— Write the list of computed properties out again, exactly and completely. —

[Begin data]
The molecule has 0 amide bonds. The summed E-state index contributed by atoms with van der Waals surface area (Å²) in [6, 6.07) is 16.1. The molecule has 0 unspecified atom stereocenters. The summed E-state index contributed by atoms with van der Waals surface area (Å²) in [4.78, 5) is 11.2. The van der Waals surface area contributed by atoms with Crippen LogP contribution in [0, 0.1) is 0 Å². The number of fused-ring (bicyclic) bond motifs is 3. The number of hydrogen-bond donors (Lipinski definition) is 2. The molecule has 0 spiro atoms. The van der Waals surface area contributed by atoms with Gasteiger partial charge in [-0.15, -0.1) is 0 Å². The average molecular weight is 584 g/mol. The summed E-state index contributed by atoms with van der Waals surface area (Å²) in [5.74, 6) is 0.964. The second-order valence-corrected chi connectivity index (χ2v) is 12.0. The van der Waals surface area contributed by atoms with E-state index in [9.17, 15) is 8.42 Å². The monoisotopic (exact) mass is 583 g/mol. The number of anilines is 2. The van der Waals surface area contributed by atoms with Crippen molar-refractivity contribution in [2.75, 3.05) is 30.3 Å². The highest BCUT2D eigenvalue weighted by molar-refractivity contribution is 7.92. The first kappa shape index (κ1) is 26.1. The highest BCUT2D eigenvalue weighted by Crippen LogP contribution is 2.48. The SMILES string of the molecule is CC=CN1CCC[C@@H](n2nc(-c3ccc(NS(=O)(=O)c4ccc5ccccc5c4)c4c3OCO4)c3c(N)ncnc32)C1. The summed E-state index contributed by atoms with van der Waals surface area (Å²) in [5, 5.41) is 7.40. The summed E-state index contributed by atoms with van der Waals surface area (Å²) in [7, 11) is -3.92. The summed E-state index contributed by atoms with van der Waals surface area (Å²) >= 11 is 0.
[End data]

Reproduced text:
The molecule has 0 amide bonds. The summed E-state index contributed by atoms with van der Waals surface area (Å²) in [6, 6.07) is 16.1. The molecule has 0 unspecified atom stereocenters. The summed E-state index contributed by atoms with van der Waals surface area (Å²) in [4.78, 5) is 11.2. The van der Waals surface area contributed by atoms with Crippen LogP contribution in [0, 0.1) is 0 Å². The number of fused-ring (bicyclic) bond motifs is 3. The number of hydrogen-bond donors (Lipinski definition) is 2. The molecule has 0 spiro atoms. The van der Waals surface area contributed by atoms with Gasteiger partial charge in [-0.15, -0.1) is 0 Å². The average molecular weight is 584 g/mol. The summed E-state index contributed by atoms with van der Waals surface area (Å²) in [5.74, 6) is 0.964. The second-order valence-corrected chi connectivity index (χ2v) is 12.0. The van der Waals surface area contributed by atoms with E-state index in [9.17, 15) is 8.42 Å². The monoisotopic (exact) mass is 583 g/mol. The number of anilines is 2. The van der Waals surface area contributed by atoms with Crippen molar-refractivity contribution in [2.75, 3.05) is 30.3 Å². The highest BCUT2D eigenvalue weighted by molar-refractivity contribution is 7.92. The first kappa shape index (κ1) is 26.1. The highest BCUT2D eigenvalue weighted by Crippen LogP contribution is 2.48. The SMILES string of the molecule is CC=CN1CCC[C@@H](n2nc(-c3ccc(NS(=O)(=O)c4ccc5ccccc5c4)c4c3OCO4)c3c(N)ncnc32)C1. The summed E-state index contributed by atoms with van der Waals surface area (Å²) in [5, 5.41) is 7.40. The summed E-state index contributed by atoms with van der Waals surface area (Å²) in [7, 11) is -3.92. The summed E-state index contributed by atoms with van der Waals surface area (Å²) >= 11 is 0.